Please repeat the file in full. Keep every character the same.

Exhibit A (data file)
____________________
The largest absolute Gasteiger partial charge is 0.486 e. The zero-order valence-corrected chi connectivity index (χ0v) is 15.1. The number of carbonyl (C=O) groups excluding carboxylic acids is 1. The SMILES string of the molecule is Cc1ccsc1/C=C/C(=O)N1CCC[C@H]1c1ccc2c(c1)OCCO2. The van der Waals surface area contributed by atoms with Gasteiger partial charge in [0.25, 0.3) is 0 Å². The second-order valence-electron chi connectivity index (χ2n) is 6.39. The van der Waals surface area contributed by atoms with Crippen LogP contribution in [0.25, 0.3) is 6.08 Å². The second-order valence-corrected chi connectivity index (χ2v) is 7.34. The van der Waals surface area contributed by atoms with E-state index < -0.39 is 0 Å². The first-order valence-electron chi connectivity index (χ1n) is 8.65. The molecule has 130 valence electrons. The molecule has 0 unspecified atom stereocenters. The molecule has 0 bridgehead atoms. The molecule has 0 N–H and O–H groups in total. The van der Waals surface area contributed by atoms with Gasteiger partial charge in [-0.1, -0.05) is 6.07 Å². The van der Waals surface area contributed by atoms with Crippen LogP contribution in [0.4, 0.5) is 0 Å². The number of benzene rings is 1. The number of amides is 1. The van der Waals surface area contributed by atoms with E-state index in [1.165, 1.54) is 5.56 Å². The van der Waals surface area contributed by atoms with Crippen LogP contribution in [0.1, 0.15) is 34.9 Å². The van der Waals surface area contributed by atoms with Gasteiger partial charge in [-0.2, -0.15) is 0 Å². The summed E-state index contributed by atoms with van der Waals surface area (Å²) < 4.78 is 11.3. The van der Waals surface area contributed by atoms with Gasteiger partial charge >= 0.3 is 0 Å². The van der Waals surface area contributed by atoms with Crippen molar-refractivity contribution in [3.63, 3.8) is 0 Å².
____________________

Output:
The largest absolute Gasteiger partial charge is 0.486 e. The zero-order valence-corrected chi connectivity index (χ0v) is 15.1. The number of carbonyl (C=O) groups excluding carboxylic acids is 1. The SMILES string of the molecule is Cc1ccsc1/C=C/C(=O)N1CCC[C@H]1c1ccc2c(c1)OCCO2. The van der Waals surface area contributed by atoms with Gasteiger partial charge in [0.25, 0.3) is 0 Å². The second-order valence-electron chi connectivity index (χ2n) is 6.39. The van der Waals surface area contributed by atoms with Crippen LogP contribution in [0.25, 0.3) is 6.08 Å². The second-order valence-corrected chi connectivity index (χ2v) is 7.34. The van der Waals surface area contributed by atoms with E-state index < -0.39 is 0 Å². The first-order valence-electron chi connectivity index (χ1n) is 8.65. The molecule has 130 valence electrons. The molecule has 0 unspecified atom stereocenters. The molecule has 0 bridgehead atoms. The molecule has 0 N–H and O–H groups in total. The van der Waals surface area contributed by atoms with Gasteiger partial charge in [-0.1, -0.05) is 6.07 Å². The van der Waals surface area contributed by atoms with Crippen LogP contribution in [0.4, 0.5) is 0 Å². The number of benzene rings is 1. The number of amides is 1. The van der Waals surface area contributed by atoms with E-state index in [1.165, 1.54) is 5.56 Å². The van der Waals surface area contributed by atoms with Crippen LogP contribution in [0.1, 0.15) is 34.9 Å². The van der Waals surface area contributed by atoms with Gasteiger partial charge in [-0.2, -0.15) is 0 Å². The summed E-state index contributed by atoms with van der Waals surface area (Å²) < 4.78 is 11.3. The van der Waals surface area contributed by atoms with Gasteiger partial charge >= 0.3 is 0 Å². The van der Waals surface area contributed by atoms with Crippen molar-refractivity contribution in [3.63, 3.8) is 0 Å².